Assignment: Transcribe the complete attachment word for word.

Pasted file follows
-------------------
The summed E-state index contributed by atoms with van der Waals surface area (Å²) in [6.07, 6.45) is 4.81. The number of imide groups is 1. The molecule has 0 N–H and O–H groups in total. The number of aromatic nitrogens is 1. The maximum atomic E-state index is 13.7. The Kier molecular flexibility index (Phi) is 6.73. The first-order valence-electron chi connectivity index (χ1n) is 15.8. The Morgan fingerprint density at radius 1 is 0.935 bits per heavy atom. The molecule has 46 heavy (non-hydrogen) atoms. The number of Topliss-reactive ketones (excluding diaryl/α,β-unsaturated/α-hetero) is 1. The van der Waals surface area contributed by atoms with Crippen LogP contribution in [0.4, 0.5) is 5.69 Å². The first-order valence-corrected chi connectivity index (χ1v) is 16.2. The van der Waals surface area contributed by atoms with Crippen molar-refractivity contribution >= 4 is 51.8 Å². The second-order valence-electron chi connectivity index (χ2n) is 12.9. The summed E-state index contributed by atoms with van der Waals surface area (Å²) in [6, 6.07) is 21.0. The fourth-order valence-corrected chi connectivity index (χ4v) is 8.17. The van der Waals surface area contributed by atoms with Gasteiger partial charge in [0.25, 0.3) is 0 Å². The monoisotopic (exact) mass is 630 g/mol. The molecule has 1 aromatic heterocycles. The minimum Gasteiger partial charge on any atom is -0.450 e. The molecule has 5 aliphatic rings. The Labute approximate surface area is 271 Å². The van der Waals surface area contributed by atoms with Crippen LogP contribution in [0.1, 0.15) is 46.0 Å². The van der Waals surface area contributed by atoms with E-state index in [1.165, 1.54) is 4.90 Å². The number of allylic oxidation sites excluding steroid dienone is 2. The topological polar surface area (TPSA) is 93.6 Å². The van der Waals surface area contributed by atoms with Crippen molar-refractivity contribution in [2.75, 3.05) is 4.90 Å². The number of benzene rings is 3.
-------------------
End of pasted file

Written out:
The summed E-state index contributed by atoms with van der Waals surface area (Å²) in [6.07, 6.45) is 4.81. The number of imide groups is 1. The molecule has 0 N–H and O–H groups in total. The number of aromatic nitrogens is 1. The maximum atomic E-state index is 13.7. The Kier molecular flexibility index (Phi) is 6.73. The first-order valence-electron chi connectivity index (χ1n) is 15.8. The Morgan fingerprint density at radius 1 is 0.935 bits per heavy atom. The molecule has 46 heavy (non-hydrogen) atoms. The number of Topliss-reactive ketones (excluding diaryl/α,β-unsaturated/α-hetero) is 1. The van der Waals surface area contributed by atoms with Crippen LogP contribution in [0.4, 0.5) is 5.69 Å². The first-order valence-corrected chi connectivity index (χ1v) is 16.2. The van der Waals surface area contributed by atoms with Crippen molar-refractivity contribution >= 4 is 51.8 Å². The second-order valence-electron chi connectivity index (χ2n) is 12.9. The summed E-state index contributed by atoms with van der Waals surface area (Å²) in [6, 6.07) is 21.0. The fourth-order valence-corrected chi connectivity index (χ4v) is 8.17. The van der Waals surface area contributed by atoms with Gasteiger partial charge in [0.25, 0.3) is 0 Å². The monoisotopic (exact) mass is 630 g/mol. The molecule has 1 aromatic heterocycles. The minimum Gasteiger partial charge on any atom is -0.450 e. The molecule has 5 aliphatic rings. The Labute approximate surface area is 271 Å². The van der Waals surface area contributed by atoms with Crippen LogP contribution in [0.1, 0.15) is 46.0 Å². The van der Waals surface area contributed by atoms with E-state index in [1.165, 1.54) is 4.90 Å². The number of allylic oxidation sites excluding steroid dienone is 2. The topological polar surface area (TPSA) is 93.6 Å². The van der Waals surface area contributed by atoms with Crippen molar-refractivity contribution in [2.75, 3.05) is 4.90 Å². The number of benzene rings is 3.